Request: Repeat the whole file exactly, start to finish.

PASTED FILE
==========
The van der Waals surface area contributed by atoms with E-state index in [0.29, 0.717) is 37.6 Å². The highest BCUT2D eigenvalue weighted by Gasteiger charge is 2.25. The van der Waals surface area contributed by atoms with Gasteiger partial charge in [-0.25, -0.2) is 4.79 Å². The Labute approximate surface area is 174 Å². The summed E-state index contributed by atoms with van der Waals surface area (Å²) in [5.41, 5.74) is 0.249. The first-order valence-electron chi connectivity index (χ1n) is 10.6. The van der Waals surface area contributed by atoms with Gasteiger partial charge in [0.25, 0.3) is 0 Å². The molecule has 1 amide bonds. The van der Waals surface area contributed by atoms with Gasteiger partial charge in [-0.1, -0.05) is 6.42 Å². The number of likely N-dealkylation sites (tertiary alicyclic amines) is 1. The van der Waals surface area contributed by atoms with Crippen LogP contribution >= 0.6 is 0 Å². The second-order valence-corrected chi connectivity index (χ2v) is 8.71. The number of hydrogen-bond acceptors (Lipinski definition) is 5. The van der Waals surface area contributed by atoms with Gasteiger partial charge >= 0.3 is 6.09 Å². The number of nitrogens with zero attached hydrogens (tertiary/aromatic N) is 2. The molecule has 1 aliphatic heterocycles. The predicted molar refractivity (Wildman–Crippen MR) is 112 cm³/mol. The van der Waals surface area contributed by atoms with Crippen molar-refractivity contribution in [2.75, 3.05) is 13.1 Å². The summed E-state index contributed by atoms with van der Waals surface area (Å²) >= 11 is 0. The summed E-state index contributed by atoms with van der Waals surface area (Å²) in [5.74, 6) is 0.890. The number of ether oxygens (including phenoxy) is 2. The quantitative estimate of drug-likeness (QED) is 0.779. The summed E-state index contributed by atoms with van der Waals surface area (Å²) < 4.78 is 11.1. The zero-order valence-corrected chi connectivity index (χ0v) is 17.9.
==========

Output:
The van der Waals surface area contributed by atoms with E-state index in [0.29, 0.717) is 37.6 Å². The highest BCUT2D eigenvalue weighted by Gasteiger charge is 2.25. The van der Waals surface area contributed by atoms with Gasteiger partial charge in [-0.25, -0.2) is 4.79 Å². The Labute approximate surface area is 174 Å². The summed E-state index contributed by atoms with van der Waals surface area (Å²) in [5.41, 5.74) is 0.249. The first-order valence-electron chi connectivity index (χ1n) is 10.6. The van der Waals surface area contributed by atoms with Gasteiger partial charge in [0.25, 0.3) is 0 Å². The molecule has 1 amide bonds. The van der Waals surface area contributed by atoms with Gasteiger partial charge in [-0.1, -0.05) is 6.42 Å². The number of likely N-dealkylation sites (tertiary alicyclic amines) is 1. The van der Waals surface area contributed by atoms with Crippen LogP contribution >= 0.6 is 0 Å². The second-order valence-corrected chi connectivity index (χ2v) is 8.71. The number of hydrogen-bond acceptors (Lipinski definition) is 5. The van der Waals surface area contributed by atoms with Gasteiger partial charge >= 0.3 is 6.09 Å². The number of nitrogens with zero attached hydrogens (tertiary/aromatic N) is 2. The molecule has 1 aliphatic heterocycles. The predicted molar refractivity (Wildman–Crippen MR) is 112 cm³/mol. The van der Waals surface area contributed by atoms with Crippen molar-refractivity contribution in [2.75, 3.05) is 13.1 Å². The summed E-state index contributed by atoms with van der Waals surface area (Å²) >= 11 is 0. The summed E-state index contributed by atoms with van der Waals surface area (Å²) in [5.74, 6) is 0.890. The number of ether oxygens (including phenoxy) is 2. The quantitative estimate of drug-likeness (QED) is 0.779. The summed E-state index contributed by atoms with van der Waals surface area (Å²) < 4.78 is 11.1. The zero-order valence-corrected chi connectivity index (χ0v) is 17.9.